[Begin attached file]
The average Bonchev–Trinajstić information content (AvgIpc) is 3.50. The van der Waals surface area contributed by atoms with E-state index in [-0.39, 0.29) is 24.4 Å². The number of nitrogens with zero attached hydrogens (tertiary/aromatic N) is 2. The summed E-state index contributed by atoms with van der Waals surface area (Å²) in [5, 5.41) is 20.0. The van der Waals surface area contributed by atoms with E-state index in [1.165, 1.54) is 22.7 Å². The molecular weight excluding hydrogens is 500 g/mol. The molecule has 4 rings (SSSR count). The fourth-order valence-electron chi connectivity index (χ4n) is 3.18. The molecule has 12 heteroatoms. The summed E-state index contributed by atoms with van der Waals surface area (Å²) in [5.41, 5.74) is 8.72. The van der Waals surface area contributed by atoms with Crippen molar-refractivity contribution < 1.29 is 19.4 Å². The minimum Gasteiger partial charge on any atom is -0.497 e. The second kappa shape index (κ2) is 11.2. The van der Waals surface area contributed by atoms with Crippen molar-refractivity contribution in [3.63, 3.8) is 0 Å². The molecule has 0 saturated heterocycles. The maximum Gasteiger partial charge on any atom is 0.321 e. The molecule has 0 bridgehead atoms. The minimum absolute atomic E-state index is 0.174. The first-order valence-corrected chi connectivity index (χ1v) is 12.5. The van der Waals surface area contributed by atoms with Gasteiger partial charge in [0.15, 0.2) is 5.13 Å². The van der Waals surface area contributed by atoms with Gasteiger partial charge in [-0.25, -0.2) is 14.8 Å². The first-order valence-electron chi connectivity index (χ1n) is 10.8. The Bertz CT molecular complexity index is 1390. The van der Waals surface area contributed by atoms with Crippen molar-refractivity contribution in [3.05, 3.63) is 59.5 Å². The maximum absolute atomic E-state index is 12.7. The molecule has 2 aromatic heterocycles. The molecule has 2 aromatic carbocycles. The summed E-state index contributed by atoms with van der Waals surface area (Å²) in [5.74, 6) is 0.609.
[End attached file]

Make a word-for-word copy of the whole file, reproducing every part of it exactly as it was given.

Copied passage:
The average Bonchev–Trinajstić information content (AvgIpc) is 3.50. The van der Waals surface area contributed by atoms with E-state index in [-0.39, 0.29) is 24.4 Å². The number of nitrogens with zero attached hydrogens (tertiary/aromatic N) is 2. The summed E-state index contributed by atoms with van der Waals surface area (Å²) in [5, 5.41) is 20.0. The van der Waals surface area contributed by atoms with E-state index in [1.165, 1.54) is 22.7 Å². The molecular weight excluding hydrogens is 500 g/mol. The molecule has 4 rings (SSSR count). The fourth-order valence-electron chi connectivity index (χ4n) is 3.18. The molecule has 12 heteroatoms. The summed E-state index contributed by atoms with van der Waals surface area (Å²) in [5.41, 5.74) is 8.72. The van der Waals surface area contributed by atoms with Crippen molar-refractivity contribution < 1.29 is 19.4 Å². The minimum Gasteiger partial charge on any atom is -0.497 e. The second kappa shape index (κ2) is 11.2. The van der Waals surface area contributed by atoms with Crippen molar-refractivity contribution in [3.63, 3.8) is 0 Å². The molecule has 0 saturated heterocycles. The maximum Gasteiger partial charge on any atom is 0.321 e. The molecule has 0 bridgehead atoms. The minimum absolute atomic E-state index is 0.174. The first-order valence-corrected chi connectivity index (χ1v) is 12.5. The van der Waals surface area contributed by atoms with Gasteiger partial charge in [0.15, 0.2) is 5.13 Å². The van der Waals surface area contributed by atoms with Gasteiger partial charge in [-0.25, -0.2) is 14.8 Å². The first-order valence-electron chi connectivity index (χ1n) is 10.8. The Bertz CT molecular complexity index is 1390. The van der Waals surface area contributed by atoms with Crippen molar-refractivity contribution in [3.05, 3.63) is 59.5 Å². The maximum absolute atomic E-state index is 12.7. The molecule has 2 aromatic heterocycles. The molecule has 2 aromatic carbocycles. The summed E-state index contributed by atoms with van der Waals surface area (Å²) in [5.74, 6) is 0.609.